Somehow, despite a long career as a writer and editor, I never got around to reading Bill Bryson's masterful book, "The Mother Tongue: English and How It Got That Way," for, oh, more than 30 years. But I picked it up recently, and it fleshed out my understanding of and appreciation for English in all kinds of ways.
While I knew, for instance, that England's rulers spoke a form of French after William the Conqueror crossed the English Channel from Normandy and dispatched King Harold at Hastings in 1066, I didn't realize that the rulers spoke a language different than the common people for more than three centuries, until almost 1400. With no rules about English being handed down from on high, the language developed in a sort of free-for-all of decisions about vocabulary, spelling, conjugation of verbs, etc. in pockets all over the country. Then, just 50 years or so later, in the mid-1400s, the printing press acquired movable type, publishing took off -- and there needed to be rules.
In the crush to standardize on a language that could be printed and understood by masses of people, a haphazard approach to rules led to the mishmash of spellings and pronunciations that are tough enough for us native speakers but bedevil the many who learn English as a second or third language. As just one example: "ache" took its pronunciation from a region where it was spelled "ake" but kept the spelling from an area where the "ch" was pronounced as in Charlie.
Ruminating about the origins and development of English got me thinking about the language we use in insurance. While we talk a good game about being customer-centric, our language says otherwise.
If we really want to put the customer at the center of everything we do, we have to start by giving up on two words: "adjuster" and "losses."
While there's plenty of room to complain, in general, about insurance jargon -- and I've done my share of griping -- the core of the language issue boils down to those two words, "adjuster" and "losses," because they send exactly the wrong signal to customers.
Sending an "adjuster" to process a claim tells the customer we don't trust them. Referring to payments to customers as "losses" tells them we're going to try to minimize those payments as much as possible, even though the promise of those payments is why customers hire us in the first place.
As I wrote in 2019:
"If I'm filing a claim, I don't want it adjusted. I want it paid. Yes, I realize that processing claims is complicated and that all sorts of adjustments need to be made. I also realize that no industry simply pays when a claim is made against a company. But if you send me an 'adjuster,' you're telling me right off the bat that you don't trust me, and that's a lousy way to start an interaction. It certainly isn't any way to start a relationship, which is what insurers insist they want with customers these days. Don't trust me, if you must, but send me a 'claims professional' or simply a 'customer service representative.' Don't send me an 'adjuster.'"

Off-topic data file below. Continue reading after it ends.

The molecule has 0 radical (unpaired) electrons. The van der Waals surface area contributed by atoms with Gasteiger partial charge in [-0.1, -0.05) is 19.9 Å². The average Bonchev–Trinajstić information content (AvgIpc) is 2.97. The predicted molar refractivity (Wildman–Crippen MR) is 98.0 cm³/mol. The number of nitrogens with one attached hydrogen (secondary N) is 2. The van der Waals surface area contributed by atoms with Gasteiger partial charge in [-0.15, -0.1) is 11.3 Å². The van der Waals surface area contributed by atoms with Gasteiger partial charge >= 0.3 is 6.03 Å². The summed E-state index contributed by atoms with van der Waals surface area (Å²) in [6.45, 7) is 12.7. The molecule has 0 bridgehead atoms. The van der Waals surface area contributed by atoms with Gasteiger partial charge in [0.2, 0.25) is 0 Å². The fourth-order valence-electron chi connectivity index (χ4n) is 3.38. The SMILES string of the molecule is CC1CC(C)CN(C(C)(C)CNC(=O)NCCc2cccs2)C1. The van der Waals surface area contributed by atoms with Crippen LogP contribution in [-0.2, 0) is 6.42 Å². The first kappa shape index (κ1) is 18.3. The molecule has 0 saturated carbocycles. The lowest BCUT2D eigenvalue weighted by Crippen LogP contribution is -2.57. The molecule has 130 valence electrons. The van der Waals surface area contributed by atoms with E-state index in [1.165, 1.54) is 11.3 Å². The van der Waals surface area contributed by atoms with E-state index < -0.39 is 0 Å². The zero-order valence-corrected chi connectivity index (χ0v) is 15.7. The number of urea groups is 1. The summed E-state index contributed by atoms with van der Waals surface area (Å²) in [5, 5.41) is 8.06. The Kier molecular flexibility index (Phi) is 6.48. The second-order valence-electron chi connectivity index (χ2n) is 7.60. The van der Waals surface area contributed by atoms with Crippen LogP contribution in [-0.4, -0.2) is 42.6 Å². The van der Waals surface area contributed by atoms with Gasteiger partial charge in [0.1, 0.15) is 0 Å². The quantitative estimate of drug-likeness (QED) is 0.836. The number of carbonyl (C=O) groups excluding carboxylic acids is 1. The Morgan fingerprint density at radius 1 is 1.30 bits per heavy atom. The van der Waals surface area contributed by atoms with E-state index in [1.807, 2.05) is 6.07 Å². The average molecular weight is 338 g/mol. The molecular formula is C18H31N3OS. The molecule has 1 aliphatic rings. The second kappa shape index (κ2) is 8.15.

The switch to a term like "customer agent" just doesn't seem that hard. Yes, the term "adjuster" has a long history, but we're still allowed to move past it, just as we've moved beyond the Middle English that prevailed in the 1400s.
To quote from my 2019 self again, this time about "losses":
"Almost as bad is 'losses,' as in 'cat losses' or 'medical losses.' How about, instead: 'payments to highly valued customers in their time of need, after years of premium payments on their part'? Does Amazon record a loss when it ships me something? Of course not. And those payments on health or cat insurance aren't losses, either; they're just the cost of doing business—people don't pay those premiums simply because they like us. So, let's look at our business through the customer's eyes and book 'payments' or somesuch, not 'losses.'"
And from 2021:
"When a bank or mutual fund sends me money I've earned, it's paying me interest or capital gains. Corporations pay me dividends. None of these firms talk about losses just because money has moved from them to me. So, why does the insurance industry refer to a payment on my behalf to a doctor as a 'medical loss'? Why is a payment to help me recover from property damage in a storm a 'catastrophe loss'?... Surely 'claims' or 'paid claims' could replace 'losses.'"
Changing the term "losses" will be tougher because it's used by accountants, who have their own rules and are loath to change. The term is also less of an affront to customers than "adjuster," because the industry mostly just talks about losses when it's talking to itself or to investors. Still, no justified payment to a client should be treated as a loss -- not if we're serious about looking out for the wellbeing of our customers.
I realize that old habits die hard, but I'm going to keep trying -- and I hope you will, too. If we can change the way we talk about our interactions with customers, we'll be much more likely to improve the interactions themselves.